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Why Your Best Self Should Make Decisions for Your Worst Self

By Toku

Throughout our lives, we all experience situations that challenge us. When this happens, it’s natural for us to come face to face with fear, anxiety, and doubt. 

But despite it being our natural tendency, more significant problems arise when we make decisions from a place of fear because fear brings out our worst selves. 

Much of my work with clients is about creating structures and plans from our best selves so that when we are stressed and anxious, we can better trust our decisions because we know they don’t come from a place of fear or anxiety.

Let’s look at some examples.

Agreeing on a Prenup

A client came to me recently because he was looking to get married. He’d been married before, and it hadn’t worked out, so he wondered whether they should sign a prenup before he did it again. 

So he asked around for advice.

Some people told him signing a prenup set the marriage up for failure. Other people thought he should 100% sign a prenup because it was the only way to protect himself. 

But I had a different take when he brought this question to me. 

I invited him to consider that a prenup is simply an agreement about how you want to handle the end of a relationship, made from the best versions of the two people involved. 

When you’re about to get married, you’re totally in love. You’re excited about the future. And you’re primed to be generous, fair, and loving of your partner. But, if your marriage hits hard times, things might shift. One or both of you could be heartbroken or angry. Settling a complicated situation in this state could be challenging. 

But if you created a clear prenup together while you were in that earlier phase of kindness, optimism, and generosity, then you can feel comfortable knowing that the person who decided how this would go was a version of you who showed up from love. 

My client loved this distinction, and he successfully brought it to his partner so that they could have a rich and loving conversation as a result.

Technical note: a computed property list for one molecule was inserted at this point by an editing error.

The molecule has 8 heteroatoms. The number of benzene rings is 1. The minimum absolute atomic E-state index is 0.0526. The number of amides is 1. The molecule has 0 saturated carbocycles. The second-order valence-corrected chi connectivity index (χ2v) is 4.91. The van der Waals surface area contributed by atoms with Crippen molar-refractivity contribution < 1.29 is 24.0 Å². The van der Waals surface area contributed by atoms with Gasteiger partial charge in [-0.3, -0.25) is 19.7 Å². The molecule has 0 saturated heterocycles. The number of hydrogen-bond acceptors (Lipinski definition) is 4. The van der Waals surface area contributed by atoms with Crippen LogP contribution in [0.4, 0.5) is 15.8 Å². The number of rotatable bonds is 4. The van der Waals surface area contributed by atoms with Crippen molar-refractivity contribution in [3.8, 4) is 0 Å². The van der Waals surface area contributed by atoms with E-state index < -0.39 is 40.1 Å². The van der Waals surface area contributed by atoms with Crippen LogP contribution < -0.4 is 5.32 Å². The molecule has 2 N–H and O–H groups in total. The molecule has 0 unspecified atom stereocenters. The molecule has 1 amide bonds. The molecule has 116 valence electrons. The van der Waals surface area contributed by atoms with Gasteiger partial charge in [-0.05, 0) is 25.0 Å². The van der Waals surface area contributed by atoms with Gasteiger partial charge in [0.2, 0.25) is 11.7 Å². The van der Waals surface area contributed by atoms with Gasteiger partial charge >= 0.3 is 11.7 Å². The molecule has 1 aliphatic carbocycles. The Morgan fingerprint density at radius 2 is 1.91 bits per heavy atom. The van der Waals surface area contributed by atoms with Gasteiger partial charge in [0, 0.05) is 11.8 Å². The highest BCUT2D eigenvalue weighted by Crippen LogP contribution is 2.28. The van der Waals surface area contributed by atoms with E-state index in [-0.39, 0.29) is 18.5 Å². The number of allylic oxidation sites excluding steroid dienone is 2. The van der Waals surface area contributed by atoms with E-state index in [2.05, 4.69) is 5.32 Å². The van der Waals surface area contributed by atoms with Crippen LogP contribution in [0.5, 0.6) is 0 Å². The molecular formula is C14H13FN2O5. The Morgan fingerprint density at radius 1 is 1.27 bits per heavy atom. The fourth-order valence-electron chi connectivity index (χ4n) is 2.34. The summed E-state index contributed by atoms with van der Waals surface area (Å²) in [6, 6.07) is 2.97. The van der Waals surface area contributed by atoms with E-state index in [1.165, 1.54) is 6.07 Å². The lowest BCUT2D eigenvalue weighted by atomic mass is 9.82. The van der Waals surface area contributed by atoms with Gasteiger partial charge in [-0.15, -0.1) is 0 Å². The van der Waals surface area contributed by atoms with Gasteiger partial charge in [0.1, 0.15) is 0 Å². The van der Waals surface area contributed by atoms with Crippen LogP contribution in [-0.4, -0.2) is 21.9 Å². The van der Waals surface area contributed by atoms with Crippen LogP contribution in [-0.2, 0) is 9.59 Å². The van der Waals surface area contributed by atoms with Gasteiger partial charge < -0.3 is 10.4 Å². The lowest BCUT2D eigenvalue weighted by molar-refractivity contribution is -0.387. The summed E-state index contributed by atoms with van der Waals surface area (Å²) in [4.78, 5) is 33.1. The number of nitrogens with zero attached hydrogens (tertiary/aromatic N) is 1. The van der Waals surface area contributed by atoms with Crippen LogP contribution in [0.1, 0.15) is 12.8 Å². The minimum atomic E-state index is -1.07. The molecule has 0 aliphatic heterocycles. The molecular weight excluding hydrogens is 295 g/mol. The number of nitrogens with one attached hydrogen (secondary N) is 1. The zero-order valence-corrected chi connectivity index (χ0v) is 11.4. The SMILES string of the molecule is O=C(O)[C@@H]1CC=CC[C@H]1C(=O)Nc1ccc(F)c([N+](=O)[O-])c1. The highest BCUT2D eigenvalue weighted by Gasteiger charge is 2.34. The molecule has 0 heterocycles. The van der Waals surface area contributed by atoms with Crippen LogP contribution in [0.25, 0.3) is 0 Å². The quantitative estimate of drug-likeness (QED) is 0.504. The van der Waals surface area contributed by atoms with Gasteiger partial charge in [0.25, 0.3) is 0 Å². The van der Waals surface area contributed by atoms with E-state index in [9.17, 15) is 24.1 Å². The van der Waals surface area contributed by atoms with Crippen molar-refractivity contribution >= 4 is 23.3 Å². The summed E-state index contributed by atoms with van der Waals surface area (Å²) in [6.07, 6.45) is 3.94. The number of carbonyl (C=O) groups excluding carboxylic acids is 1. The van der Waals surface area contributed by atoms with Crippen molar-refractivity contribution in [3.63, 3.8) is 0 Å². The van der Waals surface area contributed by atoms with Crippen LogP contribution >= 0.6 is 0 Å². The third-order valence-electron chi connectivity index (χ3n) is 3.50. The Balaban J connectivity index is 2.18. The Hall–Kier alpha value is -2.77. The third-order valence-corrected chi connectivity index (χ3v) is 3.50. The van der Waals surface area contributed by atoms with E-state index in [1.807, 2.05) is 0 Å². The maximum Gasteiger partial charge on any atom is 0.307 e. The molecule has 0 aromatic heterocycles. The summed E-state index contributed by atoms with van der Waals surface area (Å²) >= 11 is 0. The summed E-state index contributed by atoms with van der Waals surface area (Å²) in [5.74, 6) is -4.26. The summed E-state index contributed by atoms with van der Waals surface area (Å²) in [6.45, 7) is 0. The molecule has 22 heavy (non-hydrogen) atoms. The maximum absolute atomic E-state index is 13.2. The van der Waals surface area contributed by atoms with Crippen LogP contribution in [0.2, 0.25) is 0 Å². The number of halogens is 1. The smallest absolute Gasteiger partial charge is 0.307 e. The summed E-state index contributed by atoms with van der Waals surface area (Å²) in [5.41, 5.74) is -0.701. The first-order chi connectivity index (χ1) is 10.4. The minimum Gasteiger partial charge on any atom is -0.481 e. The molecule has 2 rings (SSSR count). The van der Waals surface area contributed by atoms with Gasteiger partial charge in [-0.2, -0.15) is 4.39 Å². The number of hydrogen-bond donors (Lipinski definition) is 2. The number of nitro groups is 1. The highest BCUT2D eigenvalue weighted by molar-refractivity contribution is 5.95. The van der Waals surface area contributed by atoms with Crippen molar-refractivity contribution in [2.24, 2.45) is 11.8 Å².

Trusting Your Decisions Come From the Right Place

This client got me thinking about how we, as coaches, do this in our coaching relationships. We create agreements with our clients when we are our best selves so that when we aren’t feeling it, we can trust the decisions we made before because we know they came from a grounded and wise place.

This is why making agreements and thinking about breakdowns are pivotal to excellent leadership and coaching. 

How to Make Decisions From Your Best Self

If you want to do this yourself, here’s how to get started. 

First, you have to identify a situation in which the outcome is uncertain. 

For example, you’re committing to a business partnership with someone new. You hope things go well, but it’s worth considering that they might not. So instead of getting caught up in fear, just consider how things might go wrong and what feelings might result from those failures.

Then consider, if I was my best self that day, how would I want to handle it? What are the rules, agreements, and boundaries I could put in place right now that would support me in showing up in those ways, even during the most challenging moments? 

Just by asking these questions, you can create some clear agreements for handling various situations down the line if things don’t work out. 

The Veil of Ignorance

There’s a great philosophical principle called the veil of ignorance. The main idea of this principle is that the best laws are made by someone who will be born in a society but who doesn’t know who they will be when they are born. They don’t know where they’ll be born, who they’ll be born to, what they’ll look like, or anything else that could impact how their life turns out.

The theory goes that this person would be the best person to decide what laws and policies should exist because they would be sitting behind a veil of ignorance. They would never make decisions that benefit one group over another too much because they don’t know how things will turn out. 

By putting yourself behind the veil of ignorance surrounding future relationship breakdowns, you set yourself up for success because you can choose to make agreements that help handle things if they go wrong. 

You can make an agreement to show up from your best self in a situation that you know will be challenging when it does arrive.

Questions to Consider in Making Decisions From Your Best Self

As a coach, you should be considering the following as you work to create agreements for an uncertain future:

  • How do you want to handle it if your client wants to quit? 
  • How do you want to handle it if you go into business with someone where the partnership doesn’t work out?
  • How do you want to handle it if a program you are launching doesn’t fill in how you want it to? 
  • How do you want to handle it when you commit to doing something that isn’t working for you anymore?
  • How do you want to handle it if you are dating someone and you realize you don’t want to date each other anymore?
  • How do you want to handle it if you join a program and what you are getting is not a good fit for you? 

Thinking through all these things in advance, and putting in the effort to create agreements from your best self before you need them, will set you up for long-term success. 

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